Project #2 Energy Flow in an Ecosystem

Overview. A graphical model is developed to reflect the structure of an ecosystem from a macroscopic viewpoint. It takes into account the manner in which energy/nutrients move through the food chain, dealing with the discrete relationships between members of the community as opposed to their dynamics. By utilizing the matrix associated with the graph, the overall structural nature of the ecosystem may be studied and the relative importance of each member of the community established. The graph is comparatively simple to set up and current software allows easy experimentation upon it.

Background Combinatoric Graphs (section 8.1 of Kolman or [10] ).

Introduction

The vast majority of quantitative models representing ecological systems are of a "local" nature, showing the dynamics of competing species, host-parasite, or some combination of the two. We say they are dynamic because they show how the population sizes change over time and whether the species under consideration persist in the long run. For the most  part, only a few species are modeled in part due the fact that data needed for parameters is difficult to obtain.

While work certainly has been done on the more overall, "global" nature of the ecosystem , e.g. [8] and [5], such work is infrequent as has not perhaps resulted in tools usable in the field by working biologists and ecologists due to the volume of data needed to make these models workable. In this material, an ecosystem is represented by a graph (in the mathematical sense of a collection of vertices and edges as opposed to a plot). This graph is straightforward to generate, easy to discuss as well as modify, and leads to valuable results concerning the relative importance of each specie in the community to the overall structural stability of the community.

A Graph of an Ecosystem

A directed graph representing the ecosystem under consideration is set up as follows:

(1) for each species there is a node

(2) there is a node for the environment itself

(3) there is a directed line segment going from node i to node j

if the species associated with node j predates upon or  feeds off of the species of node i.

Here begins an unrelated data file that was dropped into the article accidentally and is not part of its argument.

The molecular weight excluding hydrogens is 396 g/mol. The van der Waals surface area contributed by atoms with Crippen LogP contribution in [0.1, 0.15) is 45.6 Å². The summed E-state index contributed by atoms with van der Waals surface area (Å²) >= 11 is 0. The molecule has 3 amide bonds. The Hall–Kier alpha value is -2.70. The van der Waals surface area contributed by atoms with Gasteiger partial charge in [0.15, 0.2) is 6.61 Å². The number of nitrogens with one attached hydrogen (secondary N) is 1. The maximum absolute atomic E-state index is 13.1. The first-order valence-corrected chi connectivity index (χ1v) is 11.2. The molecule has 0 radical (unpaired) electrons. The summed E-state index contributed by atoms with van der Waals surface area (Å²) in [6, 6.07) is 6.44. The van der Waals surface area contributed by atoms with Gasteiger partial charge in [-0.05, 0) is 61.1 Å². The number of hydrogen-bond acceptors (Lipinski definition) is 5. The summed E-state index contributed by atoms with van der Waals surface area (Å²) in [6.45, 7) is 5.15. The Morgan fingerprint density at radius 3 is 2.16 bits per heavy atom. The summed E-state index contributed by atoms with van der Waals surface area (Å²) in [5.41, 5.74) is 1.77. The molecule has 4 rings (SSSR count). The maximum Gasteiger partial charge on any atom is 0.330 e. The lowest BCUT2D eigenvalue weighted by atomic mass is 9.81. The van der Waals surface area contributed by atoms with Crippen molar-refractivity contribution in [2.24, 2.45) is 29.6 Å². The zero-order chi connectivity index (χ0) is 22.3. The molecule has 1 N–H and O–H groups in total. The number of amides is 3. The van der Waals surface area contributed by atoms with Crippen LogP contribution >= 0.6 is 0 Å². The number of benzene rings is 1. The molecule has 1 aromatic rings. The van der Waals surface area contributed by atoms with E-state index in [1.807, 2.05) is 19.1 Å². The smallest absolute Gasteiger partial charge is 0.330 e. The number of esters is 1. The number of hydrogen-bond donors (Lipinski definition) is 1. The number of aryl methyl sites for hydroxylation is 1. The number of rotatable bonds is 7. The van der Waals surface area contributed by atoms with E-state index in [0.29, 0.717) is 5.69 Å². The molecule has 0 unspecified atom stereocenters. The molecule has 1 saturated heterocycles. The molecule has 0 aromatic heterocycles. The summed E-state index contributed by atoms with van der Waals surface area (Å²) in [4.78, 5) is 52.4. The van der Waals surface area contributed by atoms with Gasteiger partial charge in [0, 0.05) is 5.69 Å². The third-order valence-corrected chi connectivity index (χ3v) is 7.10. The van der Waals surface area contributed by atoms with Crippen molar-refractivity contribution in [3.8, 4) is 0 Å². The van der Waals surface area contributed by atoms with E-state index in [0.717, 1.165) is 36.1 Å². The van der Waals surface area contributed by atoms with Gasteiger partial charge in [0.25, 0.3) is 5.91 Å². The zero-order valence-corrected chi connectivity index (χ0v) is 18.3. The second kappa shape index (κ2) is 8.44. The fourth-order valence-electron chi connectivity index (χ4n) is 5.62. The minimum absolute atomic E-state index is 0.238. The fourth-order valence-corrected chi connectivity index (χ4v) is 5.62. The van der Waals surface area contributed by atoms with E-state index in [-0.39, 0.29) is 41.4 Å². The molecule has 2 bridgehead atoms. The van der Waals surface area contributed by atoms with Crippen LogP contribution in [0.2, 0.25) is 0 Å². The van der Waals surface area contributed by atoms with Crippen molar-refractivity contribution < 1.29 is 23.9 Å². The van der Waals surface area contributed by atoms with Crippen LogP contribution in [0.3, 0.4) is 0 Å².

For example, suppose we have a pond with 2 species of photosynthetic algae, three species of herbaceous algae, and one bottom feeder. Then a graph consistent with above might look like:

where vertex 1 is for the environment; 2 and 3 for the photosynthetic algae etc. One may then view the arrows as showing how such resources as energy or particular nutrients flow through the ecosystem. The graph will probably change somewhat depending on what resource is being considered.

If, for example, the resource is energy, then at all levels, energy is being released back into the environment, so there would be additional arrows from each vertex back to vertex 1.

It is common to "label" graphs by associating something with each  arrow. In the context here, if a substance such as mercury were of interest,  a label might be established showing the relative concentration factor that occurs due to one specie feeding off of another. For example, if one type of fish fed off of another and a 5 fold increase in mercury resulted, then the arrow from the vertex of the prey to the predator could be labeled with a 5.

The graph described is then

(1) straightforward to set up

(2) provides macroscopic information about the structure of the ecosystem

(3) can be a concise tool for communicating information about an ecosystem

(4) does not require vast amounts of difficult to obtain data concerning individual species               population dynamics.

The graph could certainly be constructed by hand although in complex cases, one can envision applying the software power provided by a geographic information system (GIS) so that geographic relationships might also be incorporated.